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Accused in Taavel slaying appears in court

'Self-defence,' what can I say,' says Denny

Raymond Taavel was murdered April 17 in Halifax.
Andre Noel Denny appeared in provincial court Wednesday morning. He gestured toward cameras as he entered the courthouse, giving the finger.
“Public drunken fight,” he said. “Self-defence. What can I say?”
Denny has been charged with second-degree murder in the death of Raymond Taavel. Denny’s lawyer, Pavel Boubnov, said he believes Denny should not have been released on a day pass. According to Boubnov, the accused was diagnosed with paranoid schizophrenia at the age of 15. Boubnov describes him as “very sick man.”
Denny was granted a one-hour day pass on April 16. He didn’t check back in at his allotted time and police were alerted. The following morning, at roughly 2:40am, Taavel was attacked. He died at the scene. Witnesses say Denny was seen inside Menz Bar, where Taavel and his companion were minutes before the attack happened.
Denny’s uncle told CBC News he was shocked that his nephew was granted a pass from psychiatric hospital where he was receiving treatment.
“I think if the institution were able to be proactive in assessing him, I think this shouldn’t be happening to Andre at this time and the victim,” he said. “The family is so shocked and is mourning for the victim — also Andre, at this point.”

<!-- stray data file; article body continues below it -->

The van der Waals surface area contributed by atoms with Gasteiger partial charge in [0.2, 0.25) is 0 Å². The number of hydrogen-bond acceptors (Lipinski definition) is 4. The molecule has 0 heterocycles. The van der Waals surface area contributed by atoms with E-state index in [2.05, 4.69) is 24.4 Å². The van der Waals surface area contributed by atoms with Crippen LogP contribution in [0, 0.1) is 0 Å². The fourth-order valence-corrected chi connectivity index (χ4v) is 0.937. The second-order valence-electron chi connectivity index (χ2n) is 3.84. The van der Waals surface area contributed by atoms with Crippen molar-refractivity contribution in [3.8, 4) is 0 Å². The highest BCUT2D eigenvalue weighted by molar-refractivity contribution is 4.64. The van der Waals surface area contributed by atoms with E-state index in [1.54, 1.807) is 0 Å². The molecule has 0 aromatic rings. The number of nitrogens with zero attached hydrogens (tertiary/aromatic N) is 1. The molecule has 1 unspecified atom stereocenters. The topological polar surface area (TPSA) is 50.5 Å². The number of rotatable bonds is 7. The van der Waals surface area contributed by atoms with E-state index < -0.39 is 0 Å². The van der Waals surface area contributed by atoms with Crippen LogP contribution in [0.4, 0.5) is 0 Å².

Friends of Taavel were at the courthouse. Friend and co-worker Carol Millett said Taavel “was all about love and compassion. He would have hugged Mr Denny’s family today because that’s the kind of person Raymond was.”
A review of how Denny came to be released on a pass from the East Coast Forensic Hospital has been put into place. The provincial health department, the provincial department of justice, and the Capital District Health Authority will be working together to figure out how Denny came to be released. A preliminary report is scheduled to be delivered in a month. Dawn Sloane, a local councillor and friend of the deceased, was quoted as saying that she believes the authorities should have notified the public earlier that a patient with a history of violence was not accounted for.